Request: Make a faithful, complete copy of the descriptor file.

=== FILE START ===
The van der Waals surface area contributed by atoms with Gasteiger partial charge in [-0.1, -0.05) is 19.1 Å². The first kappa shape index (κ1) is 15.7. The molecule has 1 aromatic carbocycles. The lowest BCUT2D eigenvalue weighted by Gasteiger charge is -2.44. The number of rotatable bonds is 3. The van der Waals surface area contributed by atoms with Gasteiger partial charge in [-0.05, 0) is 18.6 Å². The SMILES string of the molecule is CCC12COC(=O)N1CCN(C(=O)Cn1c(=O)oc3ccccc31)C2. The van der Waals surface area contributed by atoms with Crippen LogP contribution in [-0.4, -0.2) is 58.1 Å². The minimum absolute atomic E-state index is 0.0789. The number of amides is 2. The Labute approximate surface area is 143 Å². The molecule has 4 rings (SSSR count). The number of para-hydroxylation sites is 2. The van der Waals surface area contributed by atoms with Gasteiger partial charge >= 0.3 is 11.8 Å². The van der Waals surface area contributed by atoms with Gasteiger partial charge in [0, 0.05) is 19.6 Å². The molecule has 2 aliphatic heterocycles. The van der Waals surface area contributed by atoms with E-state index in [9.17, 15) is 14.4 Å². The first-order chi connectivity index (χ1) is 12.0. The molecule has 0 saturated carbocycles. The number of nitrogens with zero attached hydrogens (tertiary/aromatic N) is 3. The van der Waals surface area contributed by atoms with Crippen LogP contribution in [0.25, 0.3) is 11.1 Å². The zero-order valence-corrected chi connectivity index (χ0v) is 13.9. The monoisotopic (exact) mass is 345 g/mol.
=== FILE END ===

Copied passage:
The van der Waals surface area contributed by atoms with Gasteiger partial charge in [-0.1, -0.05) is 19.1 Å². The first kappa shape index (κ1) is 15.7. The molecule has 1 aromatic carbocycles. The lowest BCUT2D eigenvalue weighted by Gasteiger charge is -2.44. The number of rotatable bonds is 3. The van der Waals surface area contributed by atoms with Gasteiger partial charge in [-0.05, 0) is 18.6 Å². The SMILES string of the molecule is CCC12COC(=O)N1CCN(C(=O)Cn1c(=O)oc3ccccc31)C2. The van der Waals surface area contributed by atoms with Crippen LogP contribution in [-0.4, -0.2) is 58.1 Å². The minimum absolute atomic E-state index is 0.0789. The number of amides is 2. The Labute approximate surface area is 143 Å². The molecule has 4 rings (SSSR count). The number of para-hydroxylation sites is 2. The van der Waals surface area contributed by atoms with Gasteiger partial charge >= 0.3 is 11.8 Å². The van der Waals surface area contributed by atoms with Gasteiger partial charge in [0, 0.05) is 19.6 Å². The molecule has 2 aliphatic heterocycles. The van der Waals surface area contributed by atoms with E-state index in [9.17, 15) is 14.4 Å². The first-order chi connectivity index (χ1) is 12.0. The molecule has 0 saturated carbocycles. The number of nitrogens with zero attached hydrogens (tertiary/aromatic N) is 3. The van der Waals surface area contributed by atoms with Crippen LogP contribution in [0.25, 0.3) is 11.1 Å². The zero-order valence-corrected chi connectivity index (χ0v) is 13.9. The monoisotopic (exact) mass is 345 g/mol.